Wednesday, June 4, 2014

Tantalum: The Newest Precious Metal?

Given that the advent of the smart phone, mobile phone and tablet computer boom a few years ago now made tantalum more expensive than silver – does this mean that tantalum is the newest precious metal?

By: Ringo Bones

Even though it has been in use in high performance electronic gear since the technological boom of the 1960s, it is only when the massive demand for mobile phones, smart phones and tablet computers a few years ago has finally made tantalum more expensive than silver making it the newest addition to the precious metals family. Chemical symbol Ta, atomic number 73, tantalum is a metallic chemical element. It is a member of the vanadium family which includes niobium and vanadium. Tantalum was discovered in 1802 by Anders Gustav Ekeberg and an ultrapure specimen was finally purified by Swedish chemist Jöns Jakob Berzelius in 1820. 

The name of the element is derived from Greek mythology: King Tantalus, the son of Zeus, was punished by being placed in a pool in which the level of water receded from him each time he tried to drink; the name of the element is thus symbolic of the difficulty encountered in its isolation that lead to the discovery of the element. Tantalum is freed from its various ores by caustic or by potassium monosulfate fusion followed by water extraction to give the water soluble solution. 

During the technological boom of the 1960s, the principal source of tantalum is iron tantalite which is chemically similar to the mineral columbite. In the 1960s, the African country then known as Rhodesia – which since 1980 has been renamed Zimbabwe when Robert Mugabe took over when it became independent from the UK – produces about 70 percent of the world’s supply of the metal. But since the 21st Century mobile phone, smart phone and tablet computer boom, virtually all tantalum produced today are sourced from the mineral coltan which is, unfortunately, mined in conflict zones in Africa by warlords to underwrite their various military adventurism in the Democratic Republic of Congo, Sierra Leone and neighboring countries - as in classified as a "conflict mineral" by the United Nations and the World Trade Organization.

Tantalum is a white metal, remarkably ductile, malleable, strong and tough. It has a melting point of 3,100 degrees Celsius and a boiling point of 6,000 degrees Celsius and a density of 16.69 grams per cubic centimeter. Tantalum resists the action of acids, including the one capable of dissolving gold called aqua regia - which is a mixture of nitric acid and hydrochloric acid, but tantalum can be dissolved by a mixture of nitric acid and hydrofluoric acid.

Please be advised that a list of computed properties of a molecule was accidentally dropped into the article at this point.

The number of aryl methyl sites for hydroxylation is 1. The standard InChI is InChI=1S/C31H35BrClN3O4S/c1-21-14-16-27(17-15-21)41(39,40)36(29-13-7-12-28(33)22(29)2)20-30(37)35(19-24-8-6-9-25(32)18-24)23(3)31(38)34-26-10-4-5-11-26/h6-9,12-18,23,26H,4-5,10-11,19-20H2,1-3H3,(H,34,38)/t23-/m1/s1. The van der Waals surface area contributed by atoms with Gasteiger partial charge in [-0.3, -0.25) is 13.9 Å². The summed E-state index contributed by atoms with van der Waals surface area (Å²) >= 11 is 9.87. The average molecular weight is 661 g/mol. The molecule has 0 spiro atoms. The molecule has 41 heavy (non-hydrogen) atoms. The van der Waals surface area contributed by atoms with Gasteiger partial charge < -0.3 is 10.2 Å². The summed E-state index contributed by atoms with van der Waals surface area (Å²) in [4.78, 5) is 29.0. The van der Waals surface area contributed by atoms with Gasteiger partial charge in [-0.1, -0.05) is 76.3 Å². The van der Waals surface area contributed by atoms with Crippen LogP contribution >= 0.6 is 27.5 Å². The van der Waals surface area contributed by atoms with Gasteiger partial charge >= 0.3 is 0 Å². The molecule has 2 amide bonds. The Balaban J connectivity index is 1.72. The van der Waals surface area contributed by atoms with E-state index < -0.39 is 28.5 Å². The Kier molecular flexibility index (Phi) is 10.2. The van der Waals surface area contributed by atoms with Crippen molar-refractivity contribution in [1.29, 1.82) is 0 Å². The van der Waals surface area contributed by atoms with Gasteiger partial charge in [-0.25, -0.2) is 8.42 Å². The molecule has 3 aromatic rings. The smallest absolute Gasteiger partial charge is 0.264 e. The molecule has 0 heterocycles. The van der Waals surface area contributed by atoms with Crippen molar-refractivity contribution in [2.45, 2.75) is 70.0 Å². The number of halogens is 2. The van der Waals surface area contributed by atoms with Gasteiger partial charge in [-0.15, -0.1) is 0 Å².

Tantalum is used to make dental and surgical instruments, corrosion-resistant equipment, electrodes, rectifiers, pens, receptacles, tubes and other chemical-engineering devices are readily formed for use in reactions utilizing corrosive vapors and liquids and in vacuum furnace parts. In the electronics industry, those ultra-compact acid electrolyte tantalum electrolytic capacitors which are 20 times smaller than aluminum electrolytic capacitors of the same capacitance value and working voltage and pulsating direct current is obtained from alternating current by the use of tantalum-lead-sulfuric-acid-rectifier and electric-lamp filaments.

Other electrical and electronic uses of tantalum is the World War I era tantalum alloy rechargeable batteries that made the company who made it - Tannoy - famous the world over, though these days, Tannoy is more famous as a high-quality Scotland based hi-fi loudspeaker manufacturer than a World War I era rechargeable battery manufacturer. In addition, tantalum is used as an alloying element with both steel and tungsten and in standard weights. Tantalum carbide is a very hard substance that’s used for drill points and other cutting devices. 

Almost impervious to corrosion, tantalum is vital in surgical repairs of the human body: it can replace bone – for example in skull plates – as foil or wire, tantalum connects torn nerves. Used as woven gauze, tantalum binds up abdominal muscles. Tantalum’s good thermal conductivity give it utility in the production of surgical splints, screws, nails, sheets, gauze, plates, etc. for use in internal body repair. 

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